Merseyside PCC urges Justice Secretary to amend legislation to require offenders to attend sentencing hearings in person

Merseyside’s Police Commissioner is joining calls for the introduction of new legislation that would stop convicted criminals from choosing to be absent as sentence is being passed. 

Following the tragic murder of Olivia Pratt-Korbel in Dovecot and the subsequent cowardice of Thomas Cashman who chose to hide away in his cell after being found guilty of the nine-year old’s murder, Emily Spurrell is writing to the Justice Secretary urging him to accelerate any intention he has to alter the law so as to prevent despicable criminals like Cashman from avoiding being present as judges pass sentence.

Sentencing Cashman to 42 years in prison in his absence, Mrs Justice Yip, described his cowardly act as “disrespectful to the family of the deceased”. That behaviour has prompted an increase in calls to make the appearance of convicted criminals mandatory at all future sentencing hearings.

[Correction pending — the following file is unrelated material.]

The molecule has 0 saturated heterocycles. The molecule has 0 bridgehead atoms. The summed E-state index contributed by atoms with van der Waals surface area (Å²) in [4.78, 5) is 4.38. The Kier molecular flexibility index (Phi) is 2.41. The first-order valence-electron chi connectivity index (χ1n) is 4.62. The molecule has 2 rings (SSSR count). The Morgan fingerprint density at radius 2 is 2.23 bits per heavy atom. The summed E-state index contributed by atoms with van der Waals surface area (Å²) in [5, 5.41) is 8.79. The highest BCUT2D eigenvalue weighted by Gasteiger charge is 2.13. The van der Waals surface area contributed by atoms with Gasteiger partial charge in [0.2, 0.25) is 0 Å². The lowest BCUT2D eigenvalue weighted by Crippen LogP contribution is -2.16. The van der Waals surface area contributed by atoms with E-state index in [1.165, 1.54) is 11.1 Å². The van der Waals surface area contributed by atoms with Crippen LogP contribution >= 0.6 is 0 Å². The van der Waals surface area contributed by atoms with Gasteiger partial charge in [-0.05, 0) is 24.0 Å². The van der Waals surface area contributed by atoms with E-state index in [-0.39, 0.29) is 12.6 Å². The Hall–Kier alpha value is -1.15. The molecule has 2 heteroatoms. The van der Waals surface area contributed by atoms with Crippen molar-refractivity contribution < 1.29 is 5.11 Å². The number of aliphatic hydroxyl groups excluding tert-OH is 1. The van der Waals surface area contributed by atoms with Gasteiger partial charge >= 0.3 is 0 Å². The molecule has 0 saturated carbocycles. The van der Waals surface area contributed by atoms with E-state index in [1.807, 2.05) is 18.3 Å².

Merseyside’s Police Commissioner Emily Spurrell said, “My heart goes out to Olivia’s family and others like them who have experienced this ultimate insult. To deny the family of gaining a measure of closure by refusing to attend court to face up to his sentence shows you what type of individual Cashman and others like him are.

“Sadly, Olivia’s case isn’t unique; Hashem Abedi refused to leave his cell during proceedings when he was convicted of the murder of twenty-two people in the Manchester Arena terror attack. More recently, sexual predator Jordan McSweeney refused to attend his sentencing for the murder of Zara Aleena in Ilford.

“If Victims and their families are present in court to share their impact statements, why should a convicted criminal be allowed to choose to be absent? Murderers and others who commit these heinous crimes shouldn’t be allowed to wield that power over bereaved families.

“That is why I’m writing to the Justice Secretary, echoing calls for the mandatory appearance of all convicted criminals at sentencing hearings, so that the justice system reflects and recognises the harrowing experience of bereaved families, by removing the power of refusal to appear from criminals, instead compelling them to do so, or face tougher jail terms. Only then will families, like Olivia’s, get a true sense of justice”.

The launch of a campaign and government petition by local station Radio City has received backing from across the Labour Party, including Shadow Justice Secretary Steve Reed and London Mayor Sadiq Khan as well as from local MPs right across the region.


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